BALTIMORE, Ohio – A school district that denied a 12-year-old a spot on the football team because she is a girl reversed its decision because it didn’t want to spend tax money fighting the issue, the school’s superintendent said.
The school announced Friday that Makhaela Jenkins will be allowed on the team after all.
She earlier had been told she couldn’t play because the Liberty Union-Thurston district southeast of Columbus doesn’t allow girls to participate in games and contact drills.
Superintendent Paul Mathews said he still believes the longstanding policy doesn’t violate any gender-related regulations, because the district offered girls other, non-contact athletic options. He had said it was the district’s choice to set which school sports are available to girls.
He also maintained that the policy did not violate the federal law that bans gender discrimination in federally funded school programs, including sports.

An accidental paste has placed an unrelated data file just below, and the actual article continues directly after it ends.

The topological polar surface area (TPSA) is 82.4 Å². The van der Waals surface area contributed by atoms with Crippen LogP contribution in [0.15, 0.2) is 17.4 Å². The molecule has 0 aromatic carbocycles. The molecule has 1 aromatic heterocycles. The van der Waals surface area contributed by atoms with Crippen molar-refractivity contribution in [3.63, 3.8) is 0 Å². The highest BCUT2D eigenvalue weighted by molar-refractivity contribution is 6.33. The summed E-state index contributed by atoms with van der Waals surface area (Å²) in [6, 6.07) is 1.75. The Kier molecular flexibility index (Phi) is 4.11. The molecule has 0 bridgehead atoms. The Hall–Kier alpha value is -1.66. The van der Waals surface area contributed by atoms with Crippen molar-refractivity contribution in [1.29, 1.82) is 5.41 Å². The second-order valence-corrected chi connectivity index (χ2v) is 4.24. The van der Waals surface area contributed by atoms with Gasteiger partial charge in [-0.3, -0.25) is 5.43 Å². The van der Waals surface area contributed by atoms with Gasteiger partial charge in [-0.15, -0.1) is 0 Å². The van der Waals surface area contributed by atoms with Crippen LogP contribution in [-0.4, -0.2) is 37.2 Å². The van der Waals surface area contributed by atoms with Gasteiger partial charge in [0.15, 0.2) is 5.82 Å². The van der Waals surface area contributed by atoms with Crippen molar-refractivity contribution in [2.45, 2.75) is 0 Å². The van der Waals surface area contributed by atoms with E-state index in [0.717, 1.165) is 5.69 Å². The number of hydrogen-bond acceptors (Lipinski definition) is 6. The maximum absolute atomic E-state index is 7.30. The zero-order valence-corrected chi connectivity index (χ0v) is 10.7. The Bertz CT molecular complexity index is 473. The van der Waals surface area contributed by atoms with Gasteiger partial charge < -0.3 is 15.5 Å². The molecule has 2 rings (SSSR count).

But in a statement released Friday, Mathews said that the district didn’t want to spend tax money fighting the American Civil Liberties Union over the policy.
“Our position on this issue has been made clear,” he said in the statement. “However, we are also adamant that local tax dollars will not be wasted. We have no intent of competing with the deep pockets of the ACLU in any litigation situation in order to secure a favorable judgment.”
The Ohio chapter of the ACLU sent a letter to Matthews on Thursday that said the district’s decision is “unacceptable and unlawful.” The organization added that the district cannot say it has a “legitimate basis” for denying female students from participating on the football team.
The ALCU said the district was using outdated and untrue stereotypes about gender to decide who participates in athletics.
Makhaela, a seventh-grader, has played youth football around her hometown and said she earned a spot on the squad by practicing and lifting weights.
“It sets me apart from everybody else, and it lets other people know it’s OK to be different and you don’t have to follow what everybody else does,” she said.
She said gender shouldn’t be a barrier to participation in school sports.